Senior researcher Stephen Clark named Researcher of the Year
- Dr Stephen Clark, a senior research scientist in the Epigenetics programme, has been named as the Researcher of the Year in the Cambridge Independent Science and Technology Awards 2019.
- The award recognises Dr Clark’s involvement in the development of pioneering techniques that connect parallel processes affecting gene expression, allowing a more comprehensive insight into the activities happening in a single cell.
- Dr Clark developed and uses these methods to understand what influences cell fate decisions during development.
Dr Stephen Clark, a senior research scientist in the Reik lab, part of the Institute's Epigenetics programme, has been named as the Researcher of the Year in the Cambridge Independent Science and Technology Awards 2019. The award recipients were announced in a ceremony at the Bradfield Centre on Cambridge Science Park on 30th October.
The award was presented by Sabine Jaccaud and Shaun Grady from AstraZeneca, who sponsored the Researcher of the Year category. The finalists were judged on the impact of their work.
Mr Paul Brackley, Editor of the Cambridge Independent, said: “The award category showcases some of the fascinating work that is going on in the laboratories and institutes in and around Cambridge. In recognising Dr Clark as our 2019 Researcher of the Year, we applaud his key role in developing world-leading experimental techniques.”
Reflecting on the award, Dr Clark said: “I’m honoured to receive this award and would like to thank the judges for their excitement about my research. The work would not have been possible without the significant involvement of my collaborators at the Sanger Institute and European Bioinformatics Institute. I’d like to acknowledge their contribution, as well as the support from my co-workers within the Reik lab and my colleagues at the Institute, especially from the Kelsey lab who were essential partners in the collaborative work.”
Dr Clark joined the Institute in 2014 as a junior postdoctoral researcher. His PhD studied human genetics at Imperial College London and he has a first degree in biochemistry from the University of Bath. His current research focuses on understanding the earliest cell fate decisions in mammalian embryo development, giving rise to the three distinct layers of the embryo which in turn establish the body’s systems and organs (for example, the nervous system, circulatory system and stomach) at later developmental points. His co-invention of the first single-cell multi-omics method ever was published in Nature Methods in 2016, describing a technique that allowed the parallel read-out of the transcriptome and the methylome from the same single cell. A more recent paper in Nature Communications in 2018 reported an extension of the method to develop the first single-cell method (scNMT-seq) for three genomic layers, the transcriptome, methylome, and chromatin accessibility. These papers have attracted huge attention, with global impact as the methods are used to further our understanding of biology though single-cell analysis, By using the techniques, researchers are able to gain a comprehensive overview of simultaneous events in a single cell, revealing connections between between gene expression, DNA methylation and gene accessibility.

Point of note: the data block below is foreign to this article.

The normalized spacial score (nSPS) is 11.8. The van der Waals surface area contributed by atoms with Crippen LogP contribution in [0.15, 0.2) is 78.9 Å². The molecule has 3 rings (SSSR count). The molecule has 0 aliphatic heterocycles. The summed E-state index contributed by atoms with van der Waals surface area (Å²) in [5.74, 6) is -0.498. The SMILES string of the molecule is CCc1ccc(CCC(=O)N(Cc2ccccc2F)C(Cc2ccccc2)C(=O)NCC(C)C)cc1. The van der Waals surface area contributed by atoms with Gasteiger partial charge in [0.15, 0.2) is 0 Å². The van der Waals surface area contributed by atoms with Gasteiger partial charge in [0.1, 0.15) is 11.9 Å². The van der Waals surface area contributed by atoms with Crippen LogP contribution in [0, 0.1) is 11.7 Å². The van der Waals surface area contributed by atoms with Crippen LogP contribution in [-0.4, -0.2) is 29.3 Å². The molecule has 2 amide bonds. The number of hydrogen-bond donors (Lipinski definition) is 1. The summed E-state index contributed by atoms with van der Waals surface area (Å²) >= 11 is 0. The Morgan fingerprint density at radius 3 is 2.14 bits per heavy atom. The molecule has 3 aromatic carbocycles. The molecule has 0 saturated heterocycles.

Professor Wolf Reik, Head of the Epigenetics programme at the Institute and leader of the research group of which Dr Clark is a member, said: “Since joining the group, Stephen has been instrumental in all our single-cell multi-omics technology developments, in which the lab is seen as a world leader. Not only has Stephen developed the key wet lab technologies, but he has also acquired an exceptional level of computational expertise. I’m delighted that his contributions have been recognised by this award.”
Notes to Editors
Dr Louisa Wood, Babraham Institute Communications Manager, firstname.lastname@example.org, 01223 496230
News: New technique offers insights into early life 22 February 2018
Press release: New method allows study of DNA methylation and gene expression in the same cell 11 January 2016
Dr Stephen Clark with his award.